I wrote this about my hike to Maxwell Lake near the Lostine River in eastern Oregon, where our family often camps. Enjoy.
East over Oregon's rugged Cascade Mountains, down into a dry land as much brown as green, through the windy gorge of the great Columbia, and finally into the hills of the Wallowas. Here, at a wooden footbridge over a shallow, winding and frigged river they call the Lostine we begin our hike.
Four miles lay before us. Not a long hike; about three and half hours if we keep good pace. But every mile will be well fought for. The trail is steep and wild; only half-tamed by works of man. A short, easy hike to a rocky crossing of the river sets our pace. Across it, a field of tall grass and bright flowers awaits. We cautiously cross the river, with more than one of us soaking our feet as we slip on the slick rocks.
Onto the real trail we then begin. It is steeper now; thinner. The forest encloses us, and occasional sharp, rocky drops on our right warn us of misstepping. We come to the first switchback, a place where the trail turns around and sharply inclines, taking us above ground previously covered. There will be eight of these before the top. A short rest, a sip of water, and then we continue.
Legs weary; breathing becomes a fight. Jagged, salt and pepper speckled granite pebbles crush methodically underneath our boot-laden feet, orchestrating the unconscious rhythm to which we hike. Larger, less weathered stones often jut from the trail, only aggravating our already burning thighs. A hike more like a rock climb, we often think.
But then, out of the shadows of hallways of pine suddenly blossoms a field of luscious green. The violets, reds and deep blues of various flowers stand scattered about the refreshing meadow, laid out in a pattern known only to their maker. Soft dirt replaces hard stone beneath our feet. Cackling chirps of untamed birds sound out from above. We're still far from through, but softer scenery gives us some reprieve.
We reach the final switchback an hour later. But victory seems small against the path ahead. Now, the path inclines sharper than it ever has before. The trail becomes like a trench at some points; a rocky creek at others. We are led through lively, colorful fields at the foot of powerful rocky mountains. Birds sing and fly above us. But we hardly notice. The trail fools us with crests that seem to mark the end, but once reached only reveal even more obstacles ahead.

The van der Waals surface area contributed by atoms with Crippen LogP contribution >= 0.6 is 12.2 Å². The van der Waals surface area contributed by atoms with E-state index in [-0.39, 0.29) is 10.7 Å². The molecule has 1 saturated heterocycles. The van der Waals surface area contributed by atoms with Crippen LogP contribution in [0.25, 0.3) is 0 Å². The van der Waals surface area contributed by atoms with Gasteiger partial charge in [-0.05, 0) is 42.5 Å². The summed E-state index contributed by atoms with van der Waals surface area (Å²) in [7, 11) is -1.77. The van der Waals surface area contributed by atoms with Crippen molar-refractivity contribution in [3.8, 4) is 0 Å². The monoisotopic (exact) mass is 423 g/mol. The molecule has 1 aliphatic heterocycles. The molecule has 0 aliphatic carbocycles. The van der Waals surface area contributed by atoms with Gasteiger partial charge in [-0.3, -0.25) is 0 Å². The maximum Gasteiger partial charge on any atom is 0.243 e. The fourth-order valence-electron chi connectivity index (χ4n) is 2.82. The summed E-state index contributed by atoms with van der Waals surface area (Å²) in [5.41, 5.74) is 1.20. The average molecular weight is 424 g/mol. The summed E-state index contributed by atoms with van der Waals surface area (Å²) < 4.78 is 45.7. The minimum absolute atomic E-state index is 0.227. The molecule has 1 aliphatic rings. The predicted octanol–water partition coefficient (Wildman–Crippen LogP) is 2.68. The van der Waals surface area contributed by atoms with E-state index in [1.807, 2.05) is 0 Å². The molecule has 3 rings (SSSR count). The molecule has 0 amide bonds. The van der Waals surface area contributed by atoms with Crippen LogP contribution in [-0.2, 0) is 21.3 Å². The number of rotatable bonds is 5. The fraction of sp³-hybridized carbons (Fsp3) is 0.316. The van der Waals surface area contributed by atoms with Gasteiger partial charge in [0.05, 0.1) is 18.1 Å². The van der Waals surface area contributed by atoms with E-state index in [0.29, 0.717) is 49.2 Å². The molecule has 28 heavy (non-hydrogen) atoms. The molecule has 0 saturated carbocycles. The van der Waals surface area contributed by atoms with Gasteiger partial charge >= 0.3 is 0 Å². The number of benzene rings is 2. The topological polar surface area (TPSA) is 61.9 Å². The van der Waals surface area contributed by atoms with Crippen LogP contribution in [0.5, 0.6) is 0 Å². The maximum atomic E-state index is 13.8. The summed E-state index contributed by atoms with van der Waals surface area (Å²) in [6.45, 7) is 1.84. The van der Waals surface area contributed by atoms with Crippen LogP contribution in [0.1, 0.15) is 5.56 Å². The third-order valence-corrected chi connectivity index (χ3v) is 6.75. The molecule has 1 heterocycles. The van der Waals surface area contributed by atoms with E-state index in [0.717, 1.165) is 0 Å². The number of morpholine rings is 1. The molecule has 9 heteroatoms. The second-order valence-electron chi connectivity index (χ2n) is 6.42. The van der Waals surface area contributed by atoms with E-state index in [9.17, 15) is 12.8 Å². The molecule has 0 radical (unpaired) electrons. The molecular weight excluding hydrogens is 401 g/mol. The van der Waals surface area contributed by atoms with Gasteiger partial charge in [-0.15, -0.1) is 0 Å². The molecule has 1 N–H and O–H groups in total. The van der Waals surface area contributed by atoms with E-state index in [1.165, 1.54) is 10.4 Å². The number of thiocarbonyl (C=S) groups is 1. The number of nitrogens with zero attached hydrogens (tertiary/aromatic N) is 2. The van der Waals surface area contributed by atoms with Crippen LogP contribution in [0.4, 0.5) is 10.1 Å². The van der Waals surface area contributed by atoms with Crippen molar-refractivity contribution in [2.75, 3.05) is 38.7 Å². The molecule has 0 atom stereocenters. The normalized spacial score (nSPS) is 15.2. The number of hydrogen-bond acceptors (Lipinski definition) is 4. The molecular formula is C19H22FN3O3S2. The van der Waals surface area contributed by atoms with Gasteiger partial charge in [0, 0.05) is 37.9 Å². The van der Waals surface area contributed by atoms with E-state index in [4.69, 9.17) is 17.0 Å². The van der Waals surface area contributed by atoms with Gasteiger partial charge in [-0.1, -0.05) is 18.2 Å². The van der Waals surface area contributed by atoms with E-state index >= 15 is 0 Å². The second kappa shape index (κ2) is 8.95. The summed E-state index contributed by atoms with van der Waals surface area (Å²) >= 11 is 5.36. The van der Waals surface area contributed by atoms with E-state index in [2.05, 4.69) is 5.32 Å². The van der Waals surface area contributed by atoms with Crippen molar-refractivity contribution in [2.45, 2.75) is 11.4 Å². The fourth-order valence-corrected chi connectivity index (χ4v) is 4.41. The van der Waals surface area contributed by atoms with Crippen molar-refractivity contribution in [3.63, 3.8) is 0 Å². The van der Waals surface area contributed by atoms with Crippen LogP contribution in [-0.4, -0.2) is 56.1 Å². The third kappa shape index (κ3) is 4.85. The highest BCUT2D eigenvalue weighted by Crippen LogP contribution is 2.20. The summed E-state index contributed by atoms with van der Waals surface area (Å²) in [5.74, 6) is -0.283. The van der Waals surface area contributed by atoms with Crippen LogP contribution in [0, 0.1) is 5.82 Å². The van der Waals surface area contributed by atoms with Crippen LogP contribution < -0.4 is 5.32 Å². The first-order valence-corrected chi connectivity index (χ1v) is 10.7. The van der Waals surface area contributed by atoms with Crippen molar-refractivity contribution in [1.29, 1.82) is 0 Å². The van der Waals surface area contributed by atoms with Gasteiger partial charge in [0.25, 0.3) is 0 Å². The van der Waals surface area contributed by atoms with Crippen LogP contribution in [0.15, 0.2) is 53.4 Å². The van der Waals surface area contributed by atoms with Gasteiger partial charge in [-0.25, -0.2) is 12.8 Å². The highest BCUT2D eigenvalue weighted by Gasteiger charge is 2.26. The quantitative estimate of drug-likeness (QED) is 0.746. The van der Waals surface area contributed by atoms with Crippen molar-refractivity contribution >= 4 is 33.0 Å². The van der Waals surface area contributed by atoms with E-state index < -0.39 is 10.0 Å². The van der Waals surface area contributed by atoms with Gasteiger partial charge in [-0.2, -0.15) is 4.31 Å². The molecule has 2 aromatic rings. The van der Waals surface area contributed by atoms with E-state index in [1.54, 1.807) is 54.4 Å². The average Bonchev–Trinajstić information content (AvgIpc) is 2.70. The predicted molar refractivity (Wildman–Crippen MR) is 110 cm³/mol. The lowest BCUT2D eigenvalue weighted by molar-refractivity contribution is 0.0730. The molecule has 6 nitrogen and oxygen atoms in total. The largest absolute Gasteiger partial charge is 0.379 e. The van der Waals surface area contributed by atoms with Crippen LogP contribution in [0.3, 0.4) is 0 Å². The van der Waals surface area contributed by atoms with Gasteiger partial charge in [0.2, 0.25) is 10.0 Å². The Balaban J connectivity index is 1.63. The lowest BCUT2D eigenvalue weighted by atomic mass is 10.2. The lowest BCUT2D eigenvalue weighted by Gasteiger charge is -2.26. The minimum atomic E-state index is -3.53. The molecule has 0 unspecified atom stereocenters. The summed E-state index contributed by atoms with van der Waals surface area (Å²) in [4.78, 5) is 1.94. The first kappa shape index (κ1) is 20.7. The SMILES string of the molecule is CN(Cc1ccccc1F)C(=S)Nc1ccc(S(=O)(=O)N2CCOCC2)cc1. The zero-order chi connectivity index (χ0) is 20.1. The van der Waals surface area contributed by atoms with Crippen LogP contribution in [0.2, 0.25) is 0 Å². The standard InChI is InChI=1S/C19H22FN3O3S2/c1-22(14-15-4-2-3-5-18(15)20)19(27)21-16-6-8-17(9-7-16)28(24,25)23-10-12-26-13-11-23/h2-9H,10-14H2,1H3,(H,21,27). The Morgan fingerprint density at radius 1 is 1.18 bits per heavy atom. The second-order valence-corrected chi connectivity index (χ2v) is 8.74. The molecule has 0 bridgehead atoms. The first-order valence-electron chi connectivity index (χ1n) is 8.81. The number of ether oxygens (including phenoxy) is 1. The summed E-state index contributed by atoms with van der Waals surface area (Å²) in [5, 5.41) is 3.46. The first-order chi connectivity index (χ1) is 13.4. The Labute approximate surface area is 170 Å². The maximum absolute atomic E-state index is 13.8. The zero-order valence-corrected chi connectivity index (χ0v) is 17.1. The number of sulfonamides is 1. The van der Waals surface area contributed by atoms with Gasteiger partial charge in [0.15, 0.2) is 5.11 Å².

Another ridge is reached. But then a bend. And suddenly, unexpectedly, a valley lays before us. A splash of blue lays on its far side. A lake; our destination. Steep cliffs of white stone rise threateningly around the isolated pool, as if guarding its serenity. A sudden decline in the trail raises our spirits and reinvigorates our legs. A thin dirt trail leads us down through fields of green and along, over and beside thin, rapid streams.
The blue looks more green now as the lake draws near. A rocky outcrop must be traversed before we can reach the lake's shore. Coming over the rocks, we arrive at a trail leading around the lake. Thin, reddish-brown forms dart in the water below—brook trout as far as we can tell.
A patch of grass flanked by a vast field of tall, stacked stone on one side and a crop of pines on the other, is where we finally sit down to rest. Plump, honey-striped bees hop from blossom to blossom around our feet. Large horse flies buzz annoyingly around our heads; mosquitoes stab lustily into our flesh. The tangy aroma of bug spray soon taints the sweet mountain air. A cool breeze ripples the opal lake, gently shifts through the trees, and tingles our skin as it wraps around our weary bodies. A subtle “plop” disturbs the calm, yet seems not out of place. We glance at the sound's origin, seeing only a pulsating ring of water. Another near it, this time preceded by a flash of silver, confirms our hopes: the fish are hungry.
As we fish, eat and rest bare-footed upon large stones, gray clouds emerge over the steep rocks around us. Light rain dampens the land, but we do not seek cover. The air is cool, but that's just fine. The fish are biting, and our cares couldn't be farther.